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Vegetation, Climate and CO2: Their Intertwined Relationship
Volume 11, Number 36: 3 September 2008

In a paper recently published in Quaternary Science Reviews, Gonzales et al. (2008) say "there has been a growing awareness that past variations in CO2 may have globally influenced plant physiology, vegetation composition, and vegetation structure (Idso, 1989a; Cowling, 1999; Cowling and Sykes, 1999; Wu et al., 2007a,b)," and that "this information has spurred a debate over the relative importance of CO2 versus climate as drivers of Quaternary vegetation change." Likewise, as also first indicated back in 1989, Idso (1989b) wrote in Quaternary Research that "since atmospheric CO2 has varied so dramatically in the past, it would seem to be an almost unavoidable conclusion that the effects of atmospheric CO2 on plant water use efficiency would significantly influence the floristic (i.e., species) composition of plant communities, as well as their distributions in space and time, and that this phenomenon, largely disregarded in the reconstruction of past climates, may be introducing errors into interpretations of several paleoclimatic indicators." Hence, it is gratifying to see that steps are finally beginning to be taken to address both of these closely related subjects.

In the paper that prompted our editorial, Gonzales et al. compare simulated and pollen-inferred leaf area index (LAI) values with regional vegetation histories of northern and eastern North America "to assess both data and model accuracy and to examine the relative influences of CO2 and climate on vegetation structure over the past 21,000 years." In doing so, they make use of BIOME4, "a biogeochemistry-biogeography equilibrium vegetation model (Kaplan, 2001)" that "was designed in part for paleo-vegetation applications, and has been widely used to simulate vegetation responses to late-Quaternary CO2 and climates." Concurrently, and "to provide paleo-climate scenarios for the BIOME4 simulations," the three researchers say they "used surface temperature, precipitation and cloudiness values from a series of Hadley Centre Unified Model simulations."

In discussing their results, Gonzales et al. note that this is the first study "to use both BIOME4 simulations and pollen-based reconstructions to develop detailed Quaternary LAI histories for North America," and they report that their "BIOME4 sensitivity experiments indicated that climate was the primary driver of late-Quaternary changes in LAI in northern and eastern North America, with CO2 a secondary factor."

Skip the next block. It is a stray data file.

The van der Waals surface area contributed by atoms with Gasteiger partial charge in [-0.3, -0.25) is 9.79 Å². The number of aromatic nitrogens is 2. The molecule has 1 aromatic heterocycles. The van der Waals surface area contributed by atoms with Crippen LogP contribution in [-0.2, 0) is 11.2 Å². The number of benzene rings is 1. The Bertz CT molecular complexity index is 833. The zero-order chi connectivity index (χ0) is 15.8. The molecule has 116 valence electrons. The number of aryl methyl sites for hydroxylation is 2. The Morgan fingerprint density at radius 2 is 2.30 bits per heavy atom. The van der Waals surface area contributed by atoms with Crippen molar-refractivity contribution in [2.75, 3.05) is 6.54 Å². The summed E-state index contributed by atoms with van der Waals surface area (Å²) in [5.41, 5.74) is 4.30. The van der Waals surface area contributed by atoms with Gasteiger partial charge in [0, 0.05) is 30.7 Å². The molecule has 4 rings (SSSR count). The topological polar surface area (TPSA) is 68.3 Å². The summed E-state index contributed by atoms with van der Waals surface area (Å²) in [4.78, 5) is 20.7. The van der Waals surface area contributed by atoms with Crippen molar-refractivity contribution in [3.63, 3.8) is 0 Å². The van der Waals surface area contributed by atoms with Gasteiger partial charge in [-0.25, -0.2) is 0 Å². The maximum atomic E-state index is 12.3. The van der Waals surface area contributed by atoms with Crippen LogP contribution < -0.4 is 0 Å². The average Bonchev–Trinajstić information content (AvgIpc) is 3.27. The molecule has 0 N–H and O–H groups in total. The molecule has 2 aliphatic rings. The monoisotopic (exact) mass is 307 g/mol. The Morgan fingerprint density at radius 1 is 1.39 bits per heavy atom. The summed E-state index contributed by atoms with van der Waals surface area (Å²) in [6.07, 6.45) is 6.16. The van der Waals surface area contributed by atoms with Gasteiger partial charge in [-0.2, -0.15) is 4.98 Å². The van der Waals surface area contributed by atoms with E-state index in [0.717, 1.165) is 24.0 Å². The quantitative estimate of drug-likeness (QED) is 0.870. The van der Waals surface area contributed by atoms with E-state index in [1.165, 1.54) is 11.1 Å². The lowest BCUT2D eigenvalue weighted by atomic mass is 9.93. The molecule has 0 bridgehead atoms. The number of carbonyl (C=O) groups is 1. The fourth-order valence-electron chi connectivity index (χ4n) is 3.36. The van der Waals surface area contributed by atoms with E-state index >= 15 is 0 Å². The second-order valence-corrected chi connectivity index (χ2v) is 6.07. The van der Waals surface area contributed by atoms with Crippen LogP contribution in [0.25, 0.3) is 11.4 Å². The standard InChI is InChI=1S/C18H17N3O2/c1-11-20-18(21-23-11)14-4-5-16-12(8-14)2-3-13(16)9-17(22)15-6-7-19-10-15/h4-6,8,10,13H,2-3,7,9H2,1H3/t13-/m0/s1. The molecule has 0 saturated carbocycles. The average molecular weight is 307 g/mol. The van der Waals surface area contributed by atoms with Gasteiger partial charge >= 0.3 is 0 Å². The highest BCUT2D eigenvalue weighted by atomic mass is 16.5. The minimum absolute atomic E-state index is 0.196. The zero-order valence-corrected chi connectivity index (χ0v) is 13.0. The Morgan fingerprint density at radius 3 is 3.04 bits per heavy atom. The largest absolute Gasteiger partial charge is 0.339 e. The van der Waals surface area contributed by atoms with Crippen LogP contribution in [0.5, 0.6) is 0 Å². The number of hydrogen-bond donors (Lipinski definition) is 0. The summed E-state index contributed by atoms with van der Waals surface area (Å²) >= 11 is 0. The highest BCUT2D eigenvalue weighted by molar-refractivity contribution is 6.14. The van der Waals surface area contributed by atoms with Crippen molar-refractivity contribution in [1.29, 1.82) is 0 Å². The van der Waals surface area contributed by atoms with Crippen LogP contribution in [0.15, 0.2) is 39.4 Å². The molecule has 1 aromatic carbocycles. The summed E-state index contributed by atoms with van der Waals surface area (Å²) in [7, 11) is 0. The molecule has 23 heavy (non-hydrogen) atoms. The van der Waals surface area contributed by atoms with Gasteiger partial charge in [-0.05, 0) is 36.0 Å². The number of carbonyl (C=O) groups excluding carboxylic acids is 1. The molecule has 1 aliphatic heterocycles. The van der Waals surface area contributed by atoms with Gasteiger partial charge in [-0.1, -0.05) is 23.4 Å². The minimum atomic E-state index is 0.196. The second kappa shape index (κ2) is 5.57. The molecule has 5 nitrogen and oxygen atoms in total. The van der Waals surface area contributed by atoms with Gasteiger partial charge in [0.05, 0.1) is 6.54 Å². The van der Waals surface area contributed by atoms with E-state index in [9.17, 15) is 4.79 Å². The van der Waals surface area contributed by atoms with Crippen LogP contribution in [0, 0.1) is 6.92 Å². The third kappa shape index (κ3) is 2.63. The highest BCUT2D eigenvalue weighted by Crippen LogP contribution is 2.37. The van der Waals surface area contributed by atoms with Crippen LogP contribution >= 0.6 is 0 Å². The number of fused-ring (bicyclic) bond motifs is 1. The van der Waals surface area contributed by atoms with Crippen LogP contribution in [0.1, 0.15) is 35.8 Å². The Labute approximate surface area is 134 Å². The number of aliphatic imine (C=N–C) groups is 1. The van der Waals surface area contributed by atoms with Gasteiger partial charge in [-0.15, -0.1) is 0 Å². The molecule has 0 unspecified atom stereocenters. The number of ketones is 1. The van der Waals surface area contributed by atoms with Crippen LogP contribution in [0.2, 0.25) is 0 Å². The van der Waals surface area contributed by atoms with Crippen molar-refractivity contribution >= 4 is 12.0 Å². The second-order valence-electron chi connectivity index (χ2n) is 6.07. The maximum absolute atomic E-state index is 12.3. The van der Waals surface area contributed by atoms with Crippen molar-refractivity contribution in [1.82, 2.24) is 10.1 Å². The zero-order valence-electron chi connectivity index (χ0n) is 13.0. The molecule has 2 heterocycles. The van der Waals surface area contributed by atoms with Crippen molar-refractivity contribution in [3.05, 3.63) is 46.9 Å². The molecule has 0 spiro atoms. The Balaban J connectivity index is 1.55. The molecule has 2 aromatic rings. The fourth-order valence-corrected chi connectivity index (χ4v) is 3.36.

Even more important than this specific conclusion, however -- which could well be modified somewhat as subsequent related studies are conducted -- is Gonzales et al.'s observation that their work "emphasizes the need for models to incorporate the effects of both CO2 and climate on [the reconstruction of] late-Quaternary vegetation dynamics and structure." In like manner, we would further note that their work also emphasizes the need for vegetation-based climate reconstructions to incorporate the effects of changes in atmospheric CO2 concentration, especially when attempting to compare late 20th-century reconstructed temperatures with reconstructed temperatures of the Roman and Medieval Warm Periods and the Holocene Climatic Optimum. Until this common deficiency is corrected, truly valid comparisons between these earlier times and the present cannot be made, for without properly adjusting for the growth- and water use efficiency-enhancing effects of the historical increase in the air's CO2 content, reconstructed 20th-century temperatures -- which must be used in place of actual measured values when making comparisons with earlier reconstructed temperatures -- will be artificially inflated.

Sherwood, Keith and Craig Idso

Cowling, S.A. 1999. Simulated effects of low atmospheric CO2 on structure and composition of North American vegetation at the Last Glacial Maxdimum. Global Ecology and Biogeography Letters 8: 81-93.

Cowling, S.A. and Sykes, M.T. 1999. Physiological significance of low atmospheric CO2 for plant-climate interactions. Quaternary Research 52: 237-242.

Gonzales, L.M., Williams, J.W. and Kaplan, J.O. 2008. Variations in leaf area index in northern and eastern North America over the past 21,000 years: a data-model comparison. Quaternary Science Reviews 27: 1453-1466.

Idso, S.B. 1989a. Carbon Dioxide and Global Change: Earth in Transition. IBR Press, Tempe, Arizona, USA.

Idso, S.B. 1989b. A problem for paleoclimatology? Quaternary Research 31: 433-434.

Kaplan, J.O. 2001. Geophysical Applications of Vegetation Modeling. Ph.D. Thesis, Lund University, Sweden.

Wu, H., Guiot, J., Brewer, S. and Guo, Z. 2007a. Climatic changes in Eurasia and Africa at the last glacial maximum and mid-Holocene: reconstruction from pollen data using inverse vegetation modeling. Climate Dynamics 10.1007/s00382-007-0231-3.

Wu, H., Guiot, J., Brewer, S., Guo, Z. and Peng, C. 2007b. Dominant factors controlling glacial and interglacial variations in the treeline elevation in tropical Africa. Proceedings of the National Academies of Science, USA 104: 9720-9725.